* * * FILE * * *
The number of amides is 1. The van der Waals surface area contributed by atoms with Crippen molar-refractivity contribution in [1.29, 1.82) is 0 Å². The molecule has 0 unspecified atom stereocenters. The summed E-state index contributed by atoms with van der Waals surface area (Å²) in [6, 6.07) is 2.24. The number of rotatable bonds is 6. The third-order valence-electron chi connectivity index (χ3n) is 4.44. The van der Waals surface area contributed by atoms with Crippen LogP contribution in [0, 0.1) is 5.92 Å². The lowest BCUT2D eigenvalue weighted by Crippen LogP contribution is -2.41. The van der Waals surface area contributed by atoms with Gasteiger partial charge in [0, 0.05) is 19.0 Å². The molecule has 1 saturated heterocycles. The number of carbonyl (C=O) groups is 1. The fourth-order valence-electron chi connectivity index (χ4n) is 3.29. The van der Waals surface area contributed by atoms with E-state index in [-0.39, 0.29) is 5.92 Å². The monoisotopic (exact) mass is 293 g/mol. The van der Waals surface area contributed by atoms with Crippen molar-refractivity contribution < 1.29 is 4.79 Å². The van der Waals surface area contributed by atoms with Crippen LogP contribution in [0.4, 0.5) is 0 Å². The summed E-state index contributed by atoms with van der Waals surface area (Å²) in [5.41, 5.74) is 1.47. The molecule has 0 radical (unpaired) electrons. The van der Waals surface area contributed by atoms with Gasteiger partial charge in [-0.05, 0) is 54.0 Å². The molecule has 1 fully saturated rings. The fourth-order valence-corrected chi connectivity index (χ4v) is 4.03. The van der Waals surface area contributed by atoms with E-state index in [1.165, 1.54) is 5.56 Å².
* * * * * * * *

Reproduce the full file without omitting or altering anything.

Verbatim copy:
The number of amides is 1. The van der Waals surface area contributed by atoms with Crippen molar-refractivity contribution in [1.29, 1.82) is 0 Å². The molecule has 0 unspecified atom stereocenters. The summed E-state index contributed by atoms with van der Waals surface area (Å²) in [6, 6.07) is 2.24. The number of rotatable bonds is 6. The third-order valence-electron chi connectivity index (χ3n) is 4.44. The van der Waals surface area contributed by atoms with Crippen LogP contribution in [0, 0.1) is 5.92 Å². The lowest BCUT2D eigenvalue weighted by Crippen LogP contribution is -2.41. The van der Waals surface area contributed by atoms with Gasteiger partial charge in [0, 0.05) is 19.0 Å². The molecule has 1 saturated heterocycles. The number of carbonyl (C=O) groups is 1. The fourth-order valence-electron chi connectivity index (χ4n) is 3.29. The van der Waals surface area contributed by atoms with E-state index in [-0.39, 0.29) is 5.92 Å². The monoisotopic (exact) mass is 293 g/mol. The van der Waals surface area contributed by atoms with Crippen molar-refractivity contribution < 1.29 is 4.79 Å². The van der Waals surface area contributed by atoms with Crippen LogP contribution in [0.4, 0.5) is 0 Å². The summed E-state index contributed by atoms with van der Waals surface area (Å²) in [5.41, 5.74) is 1.47. The molecule has 0 radical (unpaired) electrons. The van der Waals surface area contributed by atoms with Gasteiger partial charge in [-0.05, 0) is 54.0 Å². The molecule has 1 fully saturated rings. The fourth-order valence-corrected chi connectivity index (χ4v) is 4.03. The van der Waals surface area contributed by atoms with E-state index in [1.165, 1.54) is 5.56 Å².